For small businesses in the modern era, it’s no longer a question of whether they need a website. A web presence is required for even the smallest brick-and-mortar businesses. What you should consider instead is how robust a website you need.
Retail businesses in particular have many possible website styles and options to choose from. What you decide on will depend on your goals: Do you want a site that encourages visitors to your physical location? Or do you want to start selling your wares online as well?
Luckily, it’s easier than ever to start, maintain, and expand your business’s website nowadays. Let’s review what every website needs, as well as what you might need for your specific business.
What every retail business website needs
A brick-and-mortar business will almost always have some of the following traits: four walls, a point of sale system, employees. Similarly, a website for your business has its own must-haves:
- A domain name: A clean, clear, concise domain name that is as close to the name of your business as possible is required. You can use sites such as GoDaddy to obtain a unique domain name, which will help you surface more easily on Google and other search engines.
- A web host: Your physical business needs land to sit on, and your website needs a web host. Most hosts also provide business email addresses—another handy tool for instilling confidence in your customers.
- Mobile responsiveness: It’s no longer optional for your website not to work perfectly on a mobile device. Most global web traffic is officially mobile traffic, and we can expect mobile traffic to continue rising in the years to come.
- Basic information: What is your business address? If you have a physical location, what are your hours? A visitor should be able to come to your site and learn everything they need to know about you immediately.
Any business that wants to compete will need, at minimum, a site with the above items. Now it becomes a matter of how much more you want to add.
For brick-and-mortar retail businesses
If you’re not interested in any sort of e-commerce arm to your business, and simply want to create a website as part of your online marketing campaign, that’s a fine move. A website, along with interlinked social media channels, goes a long way towards making your business more trusted and recognized.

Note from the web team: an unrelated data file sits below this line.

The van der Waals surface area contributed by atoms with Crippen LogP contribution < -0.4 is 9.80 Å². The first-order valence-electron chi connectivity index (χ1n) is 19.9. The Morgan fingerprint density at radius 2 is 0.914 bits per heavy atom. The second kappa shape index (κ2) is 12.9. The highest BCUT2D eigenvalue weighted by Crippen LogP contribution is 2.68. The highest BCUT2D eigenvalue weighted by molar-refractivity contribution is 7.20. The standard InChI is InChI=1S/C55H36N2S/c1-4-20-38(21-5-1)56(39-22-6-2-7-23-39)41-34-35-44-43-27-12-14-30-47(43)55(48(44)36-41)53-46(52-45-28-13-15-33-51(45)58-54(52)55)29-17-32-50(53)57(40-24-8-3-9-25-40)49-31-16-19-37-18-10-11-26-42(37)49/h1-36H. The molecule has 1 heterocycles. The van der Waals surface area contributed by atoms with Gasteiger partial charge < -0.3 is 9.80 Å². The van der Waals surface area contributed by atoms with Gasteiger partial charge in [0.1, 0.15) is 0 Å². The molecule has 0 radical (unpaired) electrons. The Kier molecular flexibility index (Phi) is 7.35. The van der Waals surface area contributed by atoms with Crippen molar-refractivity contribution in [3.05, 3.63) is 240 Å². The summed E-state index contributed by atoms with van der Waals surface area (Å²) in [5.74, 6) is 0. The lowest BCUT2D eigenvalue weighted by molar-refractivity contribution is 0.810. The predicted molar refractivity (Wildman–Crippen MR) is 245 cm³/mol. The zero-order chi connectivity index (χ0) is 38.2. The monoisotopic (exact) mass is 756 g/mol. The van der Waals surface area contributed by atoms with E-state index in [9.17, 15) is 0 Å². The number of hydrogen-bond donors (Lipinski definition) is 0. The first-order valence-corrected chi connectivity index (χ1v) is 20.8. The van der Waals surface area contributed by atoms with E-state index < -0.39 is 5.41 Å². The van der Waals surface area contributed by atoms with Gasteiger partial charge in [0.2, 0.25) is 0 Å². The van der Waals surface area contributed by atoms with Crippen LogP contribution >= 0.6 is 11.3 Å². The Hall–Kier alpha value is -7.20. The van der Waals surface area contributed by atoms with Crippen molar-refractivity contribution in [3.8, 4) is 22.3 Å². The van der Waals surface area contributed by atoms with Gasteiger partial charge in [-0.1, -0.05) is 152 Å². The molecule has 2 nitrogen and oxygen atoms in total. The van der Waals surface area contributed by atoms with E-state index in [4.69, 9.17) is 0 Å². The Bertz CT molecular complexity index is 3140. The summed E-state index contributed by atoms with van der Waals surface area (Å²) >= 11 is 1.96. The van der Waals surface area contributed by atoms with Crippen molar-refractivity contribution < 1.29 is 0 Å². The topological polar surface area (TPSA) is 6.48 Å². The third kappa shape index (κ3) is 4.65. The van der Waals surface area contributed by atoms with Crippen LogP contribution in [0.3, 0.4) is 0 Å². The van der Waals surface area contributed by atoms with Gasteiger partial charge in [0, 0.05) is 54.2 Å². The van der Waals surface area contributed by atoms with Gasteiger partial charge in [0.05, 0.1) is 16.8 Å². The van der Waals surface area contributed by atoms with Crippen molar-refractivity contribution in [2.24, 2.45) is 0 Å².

Because you won’t be accepting payments or dealing with sensitive customer information, you can use any number of basic website building platforms or all-in-one online marketing platforms to help build a website that displays business information, delivers your backstory, and links to your external blog.
You can use this page to post updates on new merchandise, encourage visitors to sign up for your newsletter, or alert people to upcoming discounts or sales as well.
For e-commerce businesses
If you want to dip your toes into the world of online retail, you can create a website whether or not you have a background in coding. Your options are plentiful regardless of how much say you want to have in the look and feel of your site, as well as whether you’re willing to let a third-party platform handle the logistics of e-commerce.
Build your site yourself
If you do have website building or other coding experience — or you have someone on your team that does — you can create a site from scratch using a tool like SnapRetail.
If you want to design your own page, don’t forget to include call-to-action buttons, keep things simple and clean, and work to prevent your site from loading too slowly, which can affect ranking.
Use a site builder
There is no shame in using a template from a third-party site builder to create your website. It’s a very common tactic that helps business owners with no web experience create an easy-to-use website — without breaking the bank hiring a coding expert.
For both of the above options, you’ll almost certainly need to enlist a merchant account to help you safely take down the financial information of your customers and keep their data safe. Companies like PayPal and Chase integrate easily with most websites and will handle your transactions for a small fee.
Use an e-commerce platform
Maybe you’re not interested in creating your own site, and would rather live within the ecosystem of a larger e-commerce world — one which, while more anonymous, can also help drive traffic to your site and handle all your payment logistics.
If this is the case, look no further than a platform like Shopify, Etsy, or Amazon Marketplace. On these platforms, you have a unique page that you can customize, but for the most part you are a merchant selling within a larger online warehouse.
This is the easiest option of the bunch, as most of the backend stuff is taken care of for you. Your biggest responsibility is to sell products and fulfill orders.
Keep in mind that even if you use this option, you may still want a separate website that links to your Shopify or other store account, to maximize your web presence.
As you can see, a website for your retail business doesn’t have to be overly complex for it to make a big impact. You can use a variety of tools available to small business owners on the web today to create a site that meets your needs. Then, as your needs change—you want to start selling online, or create a more dynamic page—you can simply scale up. It all starts with a basic website, however, and there’s no better time to get started than now.
Christine Soeun Choi is an SEO associate at Fit Small Business specializing in digital marketing. Currently based in NYC, she has a background in business studies and math with a passion for business development. When not helping small business owners, Christine enjoys taking photos, exploring artwork, and traveling.